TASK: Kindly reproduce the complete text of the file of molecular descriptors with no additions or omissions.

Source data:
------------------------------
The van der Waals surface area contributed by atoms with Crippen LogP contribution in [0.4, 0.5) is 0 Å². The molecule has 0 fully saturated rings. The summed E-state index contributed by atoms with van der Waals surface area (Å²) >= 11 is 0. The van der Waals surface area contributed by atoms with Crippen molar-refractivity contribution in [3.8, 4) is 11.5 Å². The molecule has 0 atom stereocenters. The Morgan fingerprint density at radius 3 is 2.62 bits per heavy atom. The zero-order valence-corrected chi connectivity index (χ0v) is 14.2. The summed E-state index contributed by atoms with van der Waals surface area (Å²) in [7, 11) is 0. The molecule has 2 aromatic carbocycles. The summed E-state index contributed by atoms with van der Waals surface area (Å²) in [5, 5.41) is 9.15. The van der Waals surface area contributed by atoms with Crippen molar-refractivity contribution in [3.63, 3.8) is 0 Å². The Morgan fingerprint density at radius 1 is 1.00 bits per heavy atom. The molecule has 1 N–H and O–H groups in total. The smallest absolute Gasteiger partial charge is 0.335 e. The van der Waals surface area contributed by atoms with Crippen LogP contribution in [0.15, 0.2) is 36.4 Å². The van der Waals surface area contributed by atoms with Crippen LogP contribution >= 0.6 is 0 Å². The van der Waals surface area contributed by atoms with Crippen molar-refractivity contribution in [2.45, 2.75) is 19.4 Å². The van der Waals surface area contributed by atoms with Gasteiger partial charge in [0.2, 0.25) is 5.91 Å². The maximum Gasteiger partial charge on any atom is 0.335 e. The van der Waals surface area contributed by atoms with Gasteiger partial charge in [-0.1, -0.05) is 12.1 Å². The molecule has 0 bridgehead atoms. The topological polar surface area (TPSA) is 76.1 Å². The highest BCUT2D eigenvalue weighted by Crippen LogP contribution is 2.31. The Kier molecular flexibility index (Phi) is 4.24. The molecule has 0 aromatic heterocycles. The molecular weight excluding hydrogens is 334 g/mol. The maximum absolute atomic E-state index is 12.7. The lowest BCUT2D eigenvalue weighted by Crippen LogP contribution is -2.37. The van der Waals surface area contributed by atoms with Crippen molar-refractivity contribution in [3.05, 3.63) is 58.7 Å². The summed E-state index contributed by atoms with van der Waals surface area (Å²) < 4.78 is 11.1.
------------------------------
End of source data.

The van der Waals surface area contributed by atoms with Crippen LogP contribution in [0.4, 0.5) is 0 Å². The molecule has 0 fully saturated rings. The summed E-state index contributed by atoms with van der Waals surface area (Å²) >= 11 is 0. The van der Waals surface area contributed by atoms with Crippen molar-refractivity contribution in [3.8, 4) is 11.5 Å². The molecule has 0 atom stereocenters. The Morgan fingerprint density at radius 3 is 2.62 bits per heavy atom. The zero-order valence-corrected chi connectivity index (χ0v) is 14.2. The summed E-state index contributed by atoms with van der Waals surface area (Å²) in [7, 11) is 0. The molecule has 2 aromatic carbocycles. The summed E-state index contributed by atoms with van der Waals surface area (Å²) in [5, 5.41) is 9.15. The van der Waals surface area contributed by atoms with Crippen molar-refractivity contribution in [3.63, 3.8) is 0 Å². The Morgan fingerprint density at radius 1 is 1.00 bits per heavy atom. The molecule has 1 N–H and O–H groups in total. The smallest absolute Gasteiger partial charge is 0.335 e. The van der Waals surface area contributed by atoms with Crippen LogP contribution in [0.15, 0.2) is 36.4 Å². The van der Waals surface area contributed by atoms with Crippen LogP contribution >= 0.6 is 0 Å². The van der Waals surface area contributed by atoms with Crippen molar-refractivity contribution in [2.45, 2.75) is 19.4 Å². The van der Waals surface area contributed by atoms with Gasteiger partial charge in [0.2, 0.25) is 5.91 Å². The maximum Gasteiger partial charge on any atom is 0.335 e. The van der Waals surface area contributed by atoms with Gasteiger partial charge in [-0.1, -0.05) is 12.1 Å². The molecule has 0 bridgehead atoms. The topological polar surface area (TPSA) is 76.1 Å². The highest BCUT2D eigenvalue weighted by Crippen LogP contribution is 2.31. The Kier molecular flexibility index (Phi) is 4.24. The molecule has 0 aromatic heterocycles. The molecular weight excluding hydrogens is 334 g/mol. The maximum absolute atomic E-state index is 12.7. The lowest BCUT2D eigenvalue weighted by Crippen LogP contribution is -2.37. The van der Waals surface area contributed by atoms with Crippen molar-refractivity contribution in [3.05, 3.63) is 58.7 Å². The summed E-state index contributed by atoms with van der Waals surface area (Å²) < 4.78 is 11.1.